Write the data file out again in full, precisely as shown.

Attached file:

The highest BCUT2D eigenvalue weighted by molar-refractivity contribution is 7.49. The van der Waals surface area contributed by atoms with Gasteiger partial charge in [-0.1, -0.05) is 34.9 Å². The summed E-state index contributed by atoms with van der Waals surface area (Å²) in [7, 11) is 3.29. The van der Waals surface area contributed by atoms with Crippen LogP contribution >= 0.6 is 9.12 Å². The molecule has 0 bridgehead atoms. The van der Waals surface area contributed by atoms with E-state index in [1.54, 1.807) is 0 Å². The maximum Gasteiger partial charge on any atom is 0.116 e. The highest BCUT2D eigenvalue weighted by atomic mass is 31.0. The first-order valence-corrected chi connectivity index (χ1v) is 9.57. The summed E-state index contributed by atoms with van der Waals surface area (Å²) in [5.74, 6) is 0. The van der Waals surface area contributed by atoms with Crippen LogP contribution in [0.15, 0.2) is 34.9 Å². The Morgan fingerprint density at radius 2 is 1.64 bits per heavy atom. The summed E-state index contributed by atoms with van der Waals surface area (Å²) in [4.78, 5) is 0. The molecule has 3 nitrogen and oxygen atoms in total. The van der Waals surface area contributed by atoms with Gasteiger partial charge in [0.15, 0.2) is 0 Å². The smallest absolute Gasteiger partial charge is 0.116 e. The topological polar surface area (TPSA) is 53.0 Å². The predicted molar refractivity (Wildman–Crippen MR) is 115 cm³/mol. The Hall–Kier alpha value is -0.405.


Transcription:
The highest BCUT2D eigenvalue weighted by molar-refractivity contribution is 7.49. The van der Waals surface area contributed by atoms with Gasteiger partial charge in [-0.1, -0.05) is 34.9 Å². The summed E-state index contributed by atoms with van der Waals surface area (Å²) in [7, 11) is 3.29. The van der Waals surface area contributed by atoms with Crippen LogP contribution >= 0.6 is 9.12 Å². The molecule has 0 bridgehead atoms. The van der Waals surface area contributed by atoms with E-state index in [1.54, 1.807) is 0 Å². The maximum Gasteiger partial charge on any atom is 0.116 e. The highest BCUT2D eigenvalue weighted by atomic mass is 31.0. The first-order valence-corrected chi connectivity index (χ1v) is 9.57. The summed E-state index contributed by atoms with van der Waals surface area (Å²) in [5.74, 6) is 0. The van der Waals surface area contributed by atoms with Crippen LogP contribution in [0.15, 0.2) is 34.9 Å². The Morgan fingerprint density at radius 2 is 1.64 bits per heavy atom. The summed E-state index contributed by atoms with van der Waals surface area (Å²) in [4.78, 5) is 0. The molecule has 3 nitrogen and oxygen atoms in total. The van der Waals surface area contributed by atoms with Gasteiger partial charge in [0.15, 0.2) is 0 Å². The smallest absolute Gasteiger partial charge is 0.116 e. The topological polar surface area (TPSA) is 53.0 Å². The predicted molar refractivity (Wildman–Crippen MR) is 115 cm³/mol. The Hall–Kier alpha value is -0.405.